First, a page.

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Last Chance to Save the Delta Smelt?

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The tiny, controversial Delta smelt | Photo: USFWS

California’s most controversial threatened species, the Delta smelt, has never been closer to extinction, but a state agency that could help it with the stroke of a pen is failing to do so.

That’s according to a group of environmental organizations that are pleading with the State Water Resources Control Board (SWRCB) to force aqueduct operators to leave enough fresh water in the Delta for the smelt.

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The Delta smelt, a three-inch fish that once numbered in the millions in the Bay Delta area, is in trouble for many reasons. Invasive species increasingly compete with smelts for food. Other invasive species eat the smelts. Pollution from much of California eventually drains into the Delta, where it can injure smelts and other wildlife.

But the biggest problem facing the Delta smelt is, at least in an engineering sense, the easiest one to end: the giant pumps that suck Delta water into the federal Central Valley Project and the State Water Project. The pumps have several effects on the Delta ecosystem, but most critically for the smelt they reduce the amount of fresh water flowing through the Delta into the Bay. That lets seawater come farther into the Delta at high tide. And that is bad for the Delta smelt, which thrives only in a relatively narrow range of salinity. The smelt stick to a slightly salty “mixing zone” where there’s about 17 gallons of freshwater for every gallon of saltwater.

Without diversions, that mixing zone shifts with the tides and the seasons, but the smelts can generally cope with that. With diversions, especially in a drought year, the mixing zone moves far inland, drastically narrowing the band of salinity acceptable to the Delta smelt.

Why is the threat from pumping "easy to end?" Turn off the pumps, and in a short time whatever water is available in the Sacramento starts flowing out to the Bay again. Of course, that's only easy if you ignore the politics.

Earlier this month, the Natural Resources Defense Council (NRDC), Defenders of Wildlife, and the Bay Institute sent a letter to SWRCB urging the agency to enact emergency regulations requiring the federal Bureau of Reclamation (BuRec) and the California Department of Water Resources (DWR) to cut summer pumping of Sacramento River water into the aqueducts of the Central Valley Project and the State Water Project in order to protect the smelt. The groups, which charge that SWRCB is legally obligated to protect the smelt and other threatened species in the Bay and Delta, wants the Board to force the aqueduct operators to reduce pumping until the end of September to protect the Delta smelt’s brackish habitat.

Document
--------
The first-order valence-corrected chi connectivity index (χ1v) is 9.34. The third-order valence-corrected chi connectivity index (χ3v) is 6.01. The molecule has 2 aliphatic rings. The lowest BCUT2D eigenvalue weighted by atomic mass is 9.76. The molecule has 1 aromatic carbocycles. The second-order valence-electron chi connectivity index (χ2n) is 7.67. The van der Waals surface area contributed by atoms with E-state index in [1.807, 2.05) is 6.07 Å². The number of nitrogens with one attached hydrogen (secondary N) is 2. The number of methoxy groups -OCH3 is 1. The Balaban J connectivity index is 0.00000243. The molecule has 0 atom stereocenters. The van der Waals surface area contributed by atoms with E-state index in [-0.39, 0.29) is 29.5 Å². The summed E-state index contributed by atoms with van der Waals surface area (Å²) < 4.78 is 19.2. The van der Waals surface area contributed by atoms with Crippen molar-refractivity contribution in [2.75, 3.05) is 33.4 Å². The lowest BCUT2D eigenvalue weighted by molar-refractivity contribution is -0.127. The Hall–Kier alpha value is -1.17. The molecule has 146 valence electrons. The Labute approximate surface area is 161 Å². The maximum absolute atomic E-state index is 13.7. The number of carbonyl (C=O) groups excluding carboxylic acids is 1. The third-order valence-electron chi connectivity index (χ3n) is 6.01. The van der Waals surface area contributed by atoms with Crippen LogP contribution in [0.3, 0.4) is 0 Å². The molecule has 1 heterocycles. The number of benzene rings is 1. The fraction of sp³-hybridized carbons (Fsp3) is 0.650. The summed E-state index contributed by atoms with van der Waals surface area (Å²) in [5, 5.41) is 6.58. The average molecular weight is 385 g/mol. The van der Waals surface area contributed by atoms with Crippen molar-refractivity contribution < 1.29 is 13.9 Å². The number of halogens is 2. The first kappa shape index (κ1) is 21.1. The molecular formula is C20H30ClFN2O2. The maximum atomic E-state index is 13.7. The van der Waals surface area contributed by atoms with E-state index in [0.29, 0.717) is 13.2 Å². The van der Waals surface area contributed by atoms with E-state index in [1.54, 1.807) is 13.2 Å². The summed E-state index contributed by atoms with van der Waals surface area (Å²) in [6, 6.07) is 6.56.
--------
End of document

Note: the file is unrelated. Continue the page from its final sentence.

So far the Board hasn’t acted, despite pleas by state and federal wildlife agencies for increased water for the smelt. NRDC and the other groups are essentially asking the Board to follow the law. “We know what to do to save the Delta smelt,” said Kate Poole, a senior attorney at NRDC who directs the organization’s Wildlife and Water program. “We just need to take steps to do it.” 

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The Delta smelt's fate is in our hands. | Photo: USFWS/John Ridilla

The SWRCB is legally required to protect the Delta smelt under the California Endangered Species Act; the fish is on the state’s Endangered list. The Delta smelt was also listed as Threatened under the federal Endangered Species Act in 1990; an attempt to downgrade its status to Endangered failed a few years back, when the U.S. Fish and Wildlife Service placed the smelt on its “Warranted but Precluded” list. That means USFWS agrees the Delta smelt ought to be listed as Endangered, but other species in more trouble are ahead of it in line.

It’s hard to imagine how much more trouble a species could be in without already being extinct.

Precluded or not, the Delta smelt has never needed the water more. Its numbers have dropped catastrophically in the last two years, and fisheries biologists are holding meetings at which they ask whether the smelt’s extinction is inevitable.

Until this year, Delta smelt population estimates have been very rough guesses. Smelts are hard to count: they’re small, they’re distributed throughout a maze of channels, sloughs and shallows, and they prefer murky, sediment-laden water. Biologists have historically conducted a series of sampling trawls throughout the year, counted the smelts in the nets, and then released those numbers — and how many smelt went unsampled was more or less anyone’s guess.